I logged thousands of hours as a college radio DJ in the early 1980s, and have spun in clubs every once in a while since. House mixing is alien to me. I don’t like to extend songs, or blend them seamlessly. I want to slam different things together and mix them up, but still make sense. I want dynamics, not sameness.
To my ’60s pop sensibilities, songs are oftentimes too long, in need of shrinking rather than lengthening. A lot of bands could use an editor. This mix is of songs that I’ve taken the liberty of shortening. I try to stay true to the original song in my edits, but do what I am hearing needs to be done. To wit:
1. SONIC YOUTH Silver Rocket (1988)
Original version: 3:48. My edit: 2:59.
Sonic Youth is one of the bands most in need of an editor. Their noise side can be as self-indulgent as any long-winded prog band. It’s not like they don’t know this; one of their best early songs, “Starpower,” was released on a 12-inch that neatly excised the noisy, sludge-y middle section. On the EVOL album it’s a draggy 4:48, but on the 12” version it’s a fleet 2:50, and a vast improvement.
The middle section of Silver Rocket” from Daydream Nation isn’t as stinky a turd as the one in “Starpower,” but its listenability quotient is upped considerably by my edit. In the early ‘90s I made a cassette of Daydream Nation, knocking its 68 minutes down to a concise 54 (losing a couple songs along the way,) by hitting the pause button on my tape deck whenever a superfluous section appeared. This made it a car cassette classic in the process. I didn’t play my LP for years after that. I’d stick on the tape instead.
2. ROXY MUSIC Take A Chance With Me (1982)
Original version: 4:41. My edit: 2:51.
Though I’ve loved this song since I first heard Avalon in 1982, it has always cried out for an edit. There was actually a U.S. promo single that had one, but it was a clumsy, unsatisfying edit. My edit is longer. I clipped the atmospheric intro, condensed the instrumental section at the end, repeated the last line of the chorus one more time, and faded it out. Voila, perfect!
3. BRITISH SEA POWER Atom (2008)
Original version: 7:08. My edit: 3:45.
This great song has a long, noisy buildup in its intro. It’s so much louder than the rest of the song that I find it obnoxious. So that was the first thing to go. Then, the song takes over, but it dissipates into a long gooey feedback-laden trail-out that’s unresolved and unsatisfying. A simple quick fade was boring, so I chopped it up a bit and gave a sharp, quick ending.
4. THE WHO Drowned (1974)
Original version: 5:27. My edit: 4:45.
A couple of years ago I was looking through my LPs and asked myself, “If I love Quadrophenia, why don’t I ever play it?” A quick spin reminded me why.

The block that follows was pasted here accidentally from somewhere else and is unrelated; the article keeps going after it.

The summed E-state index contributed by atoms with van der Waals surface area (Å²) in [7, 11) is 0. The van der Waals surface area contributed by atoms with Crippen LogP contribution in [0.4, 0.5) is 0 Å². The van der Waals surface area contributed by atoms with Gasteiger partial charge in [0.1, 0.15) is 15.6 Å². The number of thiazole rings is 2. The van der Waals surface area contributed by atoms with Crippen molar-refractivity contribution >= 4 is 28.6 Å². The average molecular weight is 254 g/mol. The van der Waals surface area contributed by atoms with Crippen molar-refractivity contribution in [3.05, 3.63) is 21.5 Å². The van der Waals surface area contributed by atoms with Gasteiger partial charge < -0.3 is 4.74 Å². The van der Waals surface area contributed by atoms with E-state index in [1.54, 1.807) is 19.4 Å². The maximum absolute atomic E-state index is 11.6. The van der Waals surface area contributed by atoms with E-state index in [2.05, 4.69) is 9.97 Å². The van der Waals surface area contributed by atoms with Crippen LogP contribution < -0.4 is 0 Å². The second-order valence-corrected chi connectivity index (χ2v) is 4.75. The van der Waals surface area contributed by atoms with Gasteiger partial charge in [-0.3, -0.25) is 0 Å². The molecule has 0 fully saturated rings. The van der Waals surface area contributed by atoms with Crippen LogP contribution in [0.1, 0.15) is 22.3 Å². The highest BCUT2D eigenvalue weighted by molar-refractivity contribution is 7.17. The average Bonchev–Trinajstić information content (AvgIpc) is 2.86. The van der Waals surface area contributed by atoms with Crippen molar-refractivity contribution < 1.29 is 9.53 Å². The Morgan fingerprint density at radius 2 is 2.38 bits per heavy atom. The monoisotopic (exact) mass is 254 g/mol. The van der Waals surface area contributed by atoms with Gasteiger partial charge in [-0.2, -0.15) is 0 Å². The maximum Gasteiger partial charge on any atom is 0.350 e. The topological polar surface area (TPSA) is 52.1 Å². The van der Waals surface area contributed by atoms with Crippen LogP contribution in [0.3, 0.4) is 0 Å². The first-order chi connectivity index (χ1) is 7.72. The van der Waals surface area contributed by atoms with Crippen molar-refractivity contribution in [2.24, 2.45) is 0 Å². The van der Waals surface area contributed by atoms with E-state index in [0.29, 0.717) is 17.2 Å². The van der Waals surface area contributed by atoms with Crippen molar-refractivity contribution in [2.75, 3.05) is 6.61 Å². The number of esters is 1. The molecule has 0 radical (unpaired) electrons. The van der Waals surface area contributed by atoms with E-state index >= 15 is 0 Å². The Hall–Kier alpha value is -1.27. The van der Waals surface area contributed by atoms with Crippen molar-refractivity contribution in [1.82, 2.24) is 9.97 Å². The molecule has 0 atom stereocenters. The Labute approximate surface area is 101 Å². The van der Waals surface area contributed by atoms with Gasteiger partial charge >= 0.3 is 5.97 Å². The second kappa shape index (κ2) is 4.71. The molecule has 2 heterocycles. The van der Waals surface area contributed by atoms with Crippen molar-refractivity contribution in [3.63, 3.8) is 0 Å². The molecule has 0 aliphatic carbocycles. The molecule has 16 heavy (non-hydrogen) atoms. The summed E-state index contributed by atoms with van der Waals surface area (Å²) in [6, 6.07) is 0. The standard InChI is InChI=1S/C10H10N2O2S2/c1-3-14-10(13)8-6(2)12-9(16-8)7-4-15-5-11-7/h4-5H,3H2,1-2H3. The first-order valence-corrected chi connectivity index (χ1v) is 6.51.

Even though it’s the last great album The Who made (not to mention the last great one Keith Moon made,) the overarching concept nearly ruins it. Each member of the band has a musical “theme” which crops up during and between other songs. You also get a lot of crashing waves and other sound effects. You’re sitting there enjoying one song, when it’s invaded by part of another one.
These indulgences undermine the great songwriting Pete Townshend did on this album. When I was unemployed two years ago, I spent the better part of a week whittling down the whole album from 84 minutes down to 58, dropping both of the long instrumentals and all of the segues and links Townshend is probably so proud of. I included this particular song because it’s a great, highly underrated Who track.
5. RED KRAYOLA Hurricane Fighter Plane
Original version: 7:24. My edit: 3:52.
A true psychedelic freakout, from 1967. The core of this song is encased between a sandwich of noise which needlessly doubles the song’s length. I’ve simply excavated the song from the muck. On recent CD reissues, the noisy parts are given their own track numbers, freeing this and other songs on the fine The Parable of Arable Land LP from their noisy cocoons.
6. DEREK & THE DOMINOS Why Does Love Got To Be So Sad (1970)
Original version: 4:45. My edit: 3:26.
I am not an Eric Clapton fan. (Well, I like him in The Yardbirds.) I liked Layla until I heard it for the 10,000th time. I listened to Clapton a lot in the 1970s, because he was supposed to be God or something, until he was overthrown and blown away by punk. But this is the one song that seems as intense as his reputation would warrant. However, it goes on long enough to run out of gas towards the end. In this case an early fade saves it. Great song title too.
7. TITUS ANDRONICUS The Battle of Hampton Roads (2010)
Original version: 14:02. My edit: 4:13.
I’ve tried being a fan of this band. I like their overall sound, but they can’t write songs. Titus Andronicus go on forever and ever, without structure or direction. They are a product of our era where it doesn’t really matter if you can make your songs concise because there’s no pressure to rein them in. You’ve got an 80 minute CD to fill, so fill it!
I thought their debut album was pretty decent. However, their follow-up, The Monitor, exhausted me. So I started hacking away at it, and got this 70-minute double LP chopped down to 35 minutes! But even then, the songs wouldn’t stick—they sound too much alike. Does emo mean never having to say you’re sorry for singing off-key? I think the bearded fucker with the microphone might be good if he actually gave a shit. I mean, come on, TRY a little bit. Or is this laziness just “indie realness” in the era of autotune?
This unpretentious little song is called “The Battle of Hampton Roads.” I’ve done my best with it. The edits aren’t as smooth as on the others songs here, but it’s greatly improved from the FOURTEEN FUCKING MINUTES I spent listening to it for the one and only time. Editing can’t salvage everything, surely. But it can certainly come close.
Sonic Youth portrait by Michael Schmelling, courtesy of Matador Records.